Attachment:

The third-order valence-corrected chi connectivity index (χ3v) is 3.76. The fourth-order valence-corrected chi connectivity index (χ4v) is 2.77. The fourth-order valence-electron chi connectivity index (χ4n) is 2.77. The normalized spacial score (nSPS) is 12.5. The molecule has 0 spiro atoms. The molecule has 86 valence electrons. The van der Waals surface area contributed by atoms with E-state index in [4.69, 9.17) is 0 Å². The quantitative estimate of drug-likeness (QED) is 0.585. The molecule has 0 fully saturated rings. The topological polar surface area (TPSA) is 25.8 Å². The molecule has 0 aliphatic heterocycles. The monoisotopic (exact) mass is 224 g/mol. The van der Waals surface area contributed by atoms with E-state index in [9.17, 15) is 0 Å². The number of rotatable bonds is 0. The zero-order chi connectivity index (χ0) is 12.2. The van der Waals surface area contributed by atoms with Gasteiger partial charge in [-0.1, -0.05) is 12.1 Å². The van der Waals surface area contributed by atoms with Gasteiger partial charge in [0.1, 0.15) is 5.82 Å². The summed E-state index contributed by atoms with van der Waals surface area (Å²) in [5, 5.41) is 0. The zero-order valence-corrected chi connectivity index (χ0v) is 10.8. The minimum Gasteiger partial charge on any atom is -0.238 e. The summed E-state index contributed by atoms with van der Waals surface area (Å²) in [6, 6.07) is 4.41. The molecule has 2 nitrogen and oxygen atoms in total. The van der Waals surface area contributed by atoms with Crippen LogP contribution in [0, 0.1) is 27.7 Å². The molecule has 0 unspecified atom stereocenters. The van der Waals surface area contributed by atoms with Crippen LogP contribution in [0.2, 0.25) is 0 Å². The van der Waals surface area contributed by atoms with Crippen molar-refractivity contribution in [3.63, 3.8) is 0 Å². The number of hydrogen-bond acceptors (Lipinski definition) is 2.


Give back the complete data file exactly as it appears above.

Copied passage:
The third-order valence-corrected chi connectivity index (χ3v) is 3.76. The fourth-order valence-corrected chi connectivity index (χ4v) is 2.77. The fourth-order valence-electron chi connectivity index (χ4n) is 2.77. The normalized spacial score (nSPS) is 12.5. The molecule has 0 spiro atoms. The molecule has 86 valence electrons. The van der Waals surface area contributed by atoms with E-state index in [4.69, 9.17) is 0 Å². The quantitative estimate of drug-likeness (QED) is 0.585. The molecule has 0 fully saturated rings. The topological polar surface area (TPSA) is 25.8 Å². The molecule has 0 aliphatic heterocycles. The monoisotopic (exact) mass is 224 g/mol. The van der Waals surface area contributed by atoms with E-state index in [9.17, 15) is 0 Å². The number of rotatable bonds is 0. The zero-order chi connectivity index (χ0) is 12.2. The van der Waals surface area contributed by atoms with Gasteiger partial charge in [-0.1, -0.05) is 12.1 Å². The van der Waals surface area contributed by atoms with Gasteiger partial charge in [0.1, 0.15) is 5.82 Å². The summed E-state index contributed by atoms with van der Waals surface area (Å²) in [5, 5.41) is 0. The zero-order valence-corrected chi connectivity index (χ0v) is 10.8. The minimum Gasteiger partial charge on any atom is -0.238 e. The summed E-state index contributed by atoms with van der Waals surface area (Å²) in [6, 6.07) is 4.41. The molecule has 2 nitrogen and oxygen atoms in total. The van der Waals surface area contributed by atoms with Crippen LogP contribution in [0, 0.1) is 27.7 Å². The molecule has 0 unspecified atom stereocenters. The van der Waals surface area contributed by atoms with Crippen LogP contribution in [0.2, 0.25) is 0 Å². The van der Waals surface area contributed by atoms with Crippen molar-refractivity contribution in [3.63, 3.8) is 0 Å². The number of hydrogen-bond acceptors (Lipinski definition) is 2.